I was at Linköping University on the 3rd of March on the 1st Swedish Energy Management Research Day, hosted by associate professor Patrik Thollander. The overarching purpose of the day was to discuss methods in studying energy efficiency and energy management. Participants represented a wide range of approaches, from quantitative analysis of computer-aided telephone surveys to action research (me). I gave a presentation on reflections on methodology I’d made up to the present when doing research on energy management practice, heavily influenced by Barbara Czarniawska’s course in qualitative field research, UFIS (Ute på Fältet, Inne vid Skrivbordet – roughly From the Field to the Desk), that I had just finished.

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Lunch talk at Kühne Logistics University

I’m speaking tomorrow (5th of February) during lunch at the Kühne Logistics University (KLU). The topic is Understanding energy management practices in shipping companies – an action research approach. Please come by if you’re in the neighborhood. The event is described here.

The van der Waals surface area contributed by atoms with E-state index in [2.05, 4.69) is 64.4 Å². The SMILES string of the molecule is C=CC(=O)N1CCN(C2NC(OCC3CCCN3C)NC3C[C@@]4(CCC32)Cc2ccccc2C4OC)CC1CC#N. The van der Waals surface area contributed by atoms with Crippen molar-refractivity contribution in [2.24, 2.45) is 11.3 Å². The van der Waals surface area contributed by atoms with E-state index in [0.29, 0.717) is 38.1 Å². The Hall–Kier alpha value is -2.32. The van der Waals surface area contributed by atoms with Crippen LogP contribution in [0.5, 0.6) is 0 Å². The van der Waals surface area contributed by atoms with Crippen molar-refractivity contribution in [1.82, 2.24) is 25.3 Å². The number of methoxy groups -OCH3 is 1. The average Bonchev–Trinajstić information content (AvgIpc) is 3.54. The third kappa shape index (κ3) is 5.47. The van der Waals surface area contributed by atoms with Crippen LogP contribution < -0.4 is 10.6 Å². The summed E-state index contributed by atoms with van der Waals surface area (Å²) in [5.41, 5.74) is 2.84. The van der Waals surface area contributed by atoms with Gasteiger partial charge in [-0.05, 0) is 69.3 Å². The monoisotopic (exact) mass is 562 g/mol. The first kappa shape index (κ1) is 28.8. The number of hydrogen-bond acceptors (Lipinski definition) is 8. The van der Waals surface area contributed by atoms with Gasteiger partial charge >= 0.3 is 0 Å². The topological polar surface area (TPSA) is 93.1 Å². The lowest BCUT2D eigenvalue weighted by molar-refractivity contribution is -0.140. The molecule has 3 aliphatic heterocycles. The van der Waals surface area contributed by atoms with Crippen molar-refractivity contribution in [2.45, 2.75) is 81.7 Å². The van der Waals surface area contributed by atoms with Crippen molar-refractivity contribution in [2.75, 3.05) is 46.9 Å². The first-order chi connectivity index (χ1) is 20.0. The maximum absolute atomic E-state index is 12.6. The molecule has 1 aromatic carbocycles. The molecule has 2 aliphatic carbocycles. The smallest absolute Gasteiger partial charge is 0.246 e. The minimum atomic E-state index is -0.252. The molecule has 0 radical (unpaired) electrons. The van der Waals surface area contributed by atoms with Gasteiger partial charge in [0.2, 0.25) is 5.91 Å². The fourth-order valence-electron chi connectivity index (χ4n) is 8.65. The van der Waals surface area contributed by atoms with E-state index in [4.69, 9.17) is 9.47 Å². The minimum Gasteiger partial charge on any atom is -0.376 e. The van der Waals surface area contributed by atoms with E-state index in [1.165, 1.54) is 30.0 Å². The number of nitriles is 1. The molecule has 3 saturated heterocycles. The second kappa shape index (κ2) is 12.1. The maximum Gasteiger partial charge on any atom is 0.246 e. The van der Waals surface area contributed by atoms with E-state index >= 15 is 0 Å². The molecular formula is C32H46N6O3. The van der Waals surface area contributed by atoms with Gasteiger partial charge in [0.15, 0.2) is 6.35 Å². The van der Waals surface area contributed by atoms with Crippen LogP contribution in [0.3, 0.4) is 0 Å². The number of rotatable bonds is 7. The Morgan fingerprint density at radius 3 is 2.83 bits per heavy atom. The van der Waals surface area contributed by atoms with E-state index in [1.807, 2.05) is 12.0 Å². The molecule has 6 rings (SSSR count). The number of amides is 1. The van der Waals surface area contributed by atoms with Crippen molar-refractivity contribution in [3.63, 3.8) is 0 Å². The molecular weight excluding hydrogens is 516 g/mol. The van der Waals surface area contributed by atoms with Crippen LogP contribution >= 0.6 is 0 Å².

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New paper: “Barriers to energy efficiency in short sea shipping”

Our paper Barriers to improving energy efficiency in short sea shipping – an action research case study was just accepted for publication in the Journal of Cleaner Production. It is the first case study in a series of articles detailing the results of this research project. The abstract is as follows:

Increased energy efficiency will be paramount in mitigating CO2 emissions from shipping. Paradoxically, previous research has shown that a substantial amount of measures that typically increase energy efficiency, should be cost-efficient to implement. This is often explained in literature in terms of barriers in markets, institutions and organizations. This article is the first of a series of articles from a joint industry project aiming at understanding good energy management practices in shipping companies. It explores barriers to energy efficiency in shipping through a case study of a short sea shipping company in their process to implement an energy management system. An action research design was chosen to contribute to better practice as well as knowledge in the research community. The study shows that work with energy efficiency was not straightforward, and several challenge areas could be discerned: project management capabilities, ship-shore communication, division of responsibilities, access to performance measurements, and competence in energy efficiency. It is proposed that interpretative research methodologies such as action research could contribute to new perspectives on the traditional barrier discourse.

An early version was presented at the International Research Conference on Short Sea Shipping in Lisbon, 2012.

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Low Carbon Shipping 2013, London